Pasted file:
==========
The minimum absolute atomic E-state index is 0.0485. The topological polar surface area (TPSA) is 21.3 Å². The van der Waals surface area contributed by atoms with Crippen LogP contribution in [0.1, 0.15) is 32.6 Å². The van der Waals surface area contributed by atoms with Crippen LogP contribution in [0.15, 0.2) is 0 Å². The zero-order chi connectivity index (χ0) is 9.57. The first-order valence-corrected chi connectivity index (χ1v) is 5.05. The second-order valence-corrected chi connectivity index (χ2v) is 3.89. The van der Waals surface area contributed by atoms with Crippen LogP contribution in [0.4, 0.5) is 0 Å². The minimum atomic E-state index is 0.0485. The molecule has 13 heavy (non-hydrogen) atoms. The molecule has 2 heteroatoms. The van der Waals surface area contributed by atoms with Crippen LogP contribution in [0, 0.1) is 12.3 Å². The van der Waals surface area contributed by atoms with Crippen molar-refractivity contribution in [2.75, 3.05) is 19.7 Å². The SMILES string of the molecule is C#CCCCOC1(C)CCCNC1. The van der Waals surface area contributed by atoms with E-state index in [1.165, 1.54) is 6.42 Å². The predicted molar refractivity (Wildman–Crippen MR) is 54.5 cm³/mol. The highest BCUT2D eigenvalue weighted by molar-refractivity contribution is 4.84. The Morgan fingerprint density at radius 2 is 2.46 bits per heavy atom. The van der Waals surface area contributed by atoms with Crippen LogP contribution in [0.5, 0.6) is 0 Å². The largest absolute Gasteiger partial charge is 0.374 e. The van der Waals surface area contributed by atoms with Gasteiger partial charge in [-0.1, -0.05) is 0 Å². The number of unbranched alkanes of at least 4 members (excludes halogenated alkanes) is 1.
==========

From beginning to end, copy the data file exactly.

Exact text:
The minimum absolute atomic E-state index is 0.0485. The topological polar surface area (TPSA) is 21.3 Å². The van der Waals surface area contributed by atoms with Crippen LogP contribution in [0.1, 0.15) is 32.6 Å². The van der Waals surface area contributed by atoms with Crippen LogP contribution in [0.15, 0.2) is 0 Å². The zero-order chi connectivity index (χ0) is 9.57. The first-order valence-corrected chi connectivity index (χ1v) is 5.05. The second-order valence-corrected chi connectivity index (χ2v) is 3.89. The van der Waals surface area contributed by atoms with Crippen LogP contribution in [0.4, 0.5) is 0 Å². The minimum atomic E-state index is 0.0485. The molecule has 13 heavy (non-hydrogen) atoms. The molecule has 2 heteroatoms. The van der Waals surface area contributed by atoms with Crippen LogP contribution in [0, 0.1) is 12.3 Å². The van der Waals surface area contributed by atoms with Crippen molar-refractivity contribution in [2.75, 3.05) is 19.7 Å². The SMILES string of the molecule is C#CCCCOC1(C)CCCNC1. The van der Waals surface area contributed by atoms with E-state index in [1.165, 1.54) is 6.42 Å². The predicted molar refractivity (Wildman–Crippen MR) is 54.5 cm³/mol. The highest BCUT2D eigenvalue weighted by molar-refractivity contribution is 4.84. The Morgan fingerprint density at radius 2 is 2.46 bits per heavy atom. The van der Waals surface area contributed by atoms with Crippen LogP contribution in [0.5, 0.6) is 0 Å². The largest absolute Gasteiger partial charge is 0.374 e. The van der Waals surface area contributed by atoms with Gasteiger partial charge in [-0.1, -0.05) is 0 Å². The number of unbranched alkanes of at least 4 members (excludes halogenated alkanes) is 1.